Grouse counts similar to last year

Don't expect great, even good, ruffed grouse hunting in southeast Minnesota.

You can look forward to good, but not great, hunting up north.

The Department of Natural Resources came out with its spring drumming counts, and they are statistically the same as last year. That follows an increase of 34 percent from 2013 to 2014,

said Charlotte Roy, DNR grouse project leader. "While it can be tenuous to compare the results of only one year to the next, we suspect the cold, wet spring of 2014 may have hurt grouse production. We also had comparatively little snow last year for roosting, which may have influenced overwinter survival."

Grouse like deep snow because they dive in to roost and get out of severe cold.


This spring, in the northeast survey region, the core of grouse range in Minnesota, counts were 1.3 drums per stop, the DNR said. In the northwest there were 1 drum per stop; in the central hardwoods, 0.7 drum per stop; and in the southeast, 0.4 drum per stop.

Grouse populations tend to fluctuate over a 10-year cycle with low years showing an average of 0.6 counts statewide to 2 per stop on the top of the cycle.

Drumming, however, only indicates how many males are around in spring to breed. The number of birds in fall depends on nest and chick survival, the DNR said.

The DNR's 2015 grouse survey report, which contains information on ruffed grouse and sharp-tailed grouse, is available online at .

Sign up for firearms safety

The Minnesota Department of Natural Resources reminds hunters that it is never too early to sign up for a hunter safety course. In general, anyone born after Dec. 31, 1979, needs a firearms certificate to hunt game with a firearm in Minnesota.

"Many people fail to consider enrolling in a course until the weather turns cool in late September," said Acting Capt. Jon Paurus, DNR education program coordinator. "Unfortunately, most courses have either begun or are full by then, and the opportunity to hunt during the fall may be diminished."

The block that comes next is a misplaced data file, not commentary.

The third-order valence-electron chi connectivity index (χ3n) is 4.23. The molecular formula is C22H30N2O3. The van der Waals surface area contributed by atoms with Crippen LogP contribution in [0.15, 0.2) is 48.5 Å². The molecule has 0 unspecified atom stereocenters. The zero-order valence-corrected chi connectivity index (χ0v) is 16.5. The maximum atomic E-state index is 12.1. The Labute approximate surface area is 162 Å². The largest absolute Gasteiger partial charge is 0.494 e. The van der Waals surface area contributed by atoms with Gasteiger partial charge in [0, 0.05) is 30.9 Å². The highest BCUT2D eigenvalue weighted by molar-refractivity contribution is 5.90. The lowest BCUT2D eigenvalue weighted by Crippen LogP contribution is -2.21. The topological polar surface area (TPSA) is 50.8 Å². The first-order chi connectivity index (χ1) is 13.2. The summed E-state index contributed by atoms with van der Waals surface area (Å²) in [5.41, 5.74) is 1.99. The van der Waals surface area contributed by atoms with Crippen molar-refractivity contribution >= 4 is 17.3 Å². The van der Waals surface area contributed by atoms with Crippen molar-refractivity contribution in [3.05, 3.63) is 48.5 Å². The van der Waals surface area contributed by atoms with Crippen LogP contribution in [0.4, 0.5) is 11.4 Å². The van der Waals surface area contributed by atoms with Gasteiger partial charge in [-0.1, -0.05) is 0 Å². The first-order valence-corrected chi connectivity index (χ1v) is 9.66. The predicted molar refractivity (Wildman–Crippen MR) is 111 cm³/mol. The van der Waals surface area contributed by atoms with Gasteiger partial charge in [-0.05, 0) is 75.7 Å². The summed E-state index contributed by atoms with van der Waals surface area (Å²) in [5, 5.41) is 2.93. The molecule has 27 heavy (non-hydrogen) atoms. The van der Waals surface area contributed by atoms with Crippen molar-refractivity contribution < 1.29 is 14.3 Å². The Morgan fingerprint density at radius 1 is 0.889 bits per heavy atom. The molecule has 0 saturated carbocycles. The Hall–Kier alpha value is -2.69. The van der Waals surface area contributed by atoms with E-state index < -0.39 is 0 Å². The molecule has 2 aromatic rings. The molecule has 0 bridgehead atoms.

Classes are offered in a traditional classroom setting or online.


The firearms safety classroom course includes at least 12 hours of classroom instruction and a field day, which teaches the safe handling of firearms and hunter responsibility. The field day allows students to learn and demonstrate commonly accepted principles of safety in hunting and handling of firearms. It includes live fire on a rifle range.

The online course is not intended to replace traditional classroom instruction, but does give another option for students. It provides the same information as the classroom course for youth and adults interested in learning more about hunting.

"Today's students are computer savvy, so online training is just part of the DNR's evolving firearms safety education program," Paurus said.

Once the online examination is passed, students attend a field day where they apply what they have learned in a series of hunting scenarios testing firearms safety, safe hunting skills and tree stand safety.

"It's online training, but the course still heavily depends on the human interaction and guidance provided by dedicated, experienced volunteer instructors during the field day," Paurus said.

Field days are limited and hunter safety classes fill-up fast. Find a class by visiting, or by calling 651-296-6157 or


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